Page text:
Frank Selee

  • Card series: Pioneer Portraits II: 1875-1899
  • City: Boston
  • Team: Beaneaters
  • League: National League
  • Hall: National Baseball Hall of Fame

Frank Gibson Selee (1859-1909) was on the way to becoming the greatest baseball manager of all time when tuberculosis drove him out of the game he had mastered. For sixteen years, 1890-1905, Selee molded teams that found ways to win. He placed players on the field like a chess grandmaster, using their talents in ways they didn’t even recognize in themselves. He treated his players fairly and as men, not cogs in a machine. And they responded to him, setting records for games won. Frank’s Beaneaters won five titles. He went out to Chicago and rebuilt a floundering squad, recruiting the likes of Mordecai Brown and carefully putting together the pieces of a legendary infield. Illness forced him to pass the baton to Frank Chance, but it is clear that Chicago’s four pennants were a testament to Selee’s managerial acumen.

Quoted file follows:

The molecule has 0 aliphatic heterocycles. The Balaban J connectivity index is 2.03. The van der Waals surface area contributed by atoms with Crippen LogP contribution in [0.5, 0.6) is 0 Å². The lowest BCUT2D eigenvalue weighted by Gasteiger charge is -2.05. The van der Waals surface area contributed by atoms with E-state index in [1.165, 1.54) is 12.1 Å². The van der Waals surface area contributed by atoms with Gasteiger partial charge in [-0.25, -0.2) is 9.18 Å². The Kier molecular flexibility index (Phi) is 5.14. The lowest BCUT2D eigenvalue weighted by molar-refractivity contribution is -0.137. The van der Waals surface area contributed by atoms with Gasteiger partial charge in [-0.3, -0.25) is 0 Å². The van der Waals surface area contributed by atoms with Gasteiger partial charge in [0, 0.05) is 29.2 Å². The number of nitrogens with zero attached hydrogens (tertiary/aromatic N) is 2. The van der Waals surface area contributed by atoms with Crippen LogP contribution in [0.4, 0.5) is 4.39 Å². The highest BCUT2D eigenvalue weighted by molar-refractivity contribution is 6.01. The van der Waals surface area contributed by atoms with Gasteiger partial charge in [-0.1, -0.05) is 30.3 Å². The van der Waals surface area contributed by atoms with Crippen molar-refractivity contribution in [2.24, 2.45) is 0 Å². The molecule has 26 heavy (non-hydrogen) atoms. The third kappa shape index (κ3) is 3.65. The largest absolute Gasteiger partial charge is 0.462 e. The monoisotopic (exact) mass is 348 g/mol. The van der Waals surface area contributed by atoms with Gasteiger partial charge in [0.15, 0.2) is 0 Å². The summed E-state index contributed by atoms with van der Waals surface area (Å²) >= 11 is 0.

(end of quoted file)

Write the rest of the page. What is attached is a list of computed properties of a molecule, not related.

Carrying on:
• Frank’s genius was in organizing men to get the best results from them. His players hit for power unlike any until the Babe’s Yankees yet also innovated many of the finesse plays: hit and run, hitting behind the runner, double-plays
  • A dozen of Selee’s charges would precede him into Cooperstown
  • Elected to Hall of Fame: 1999

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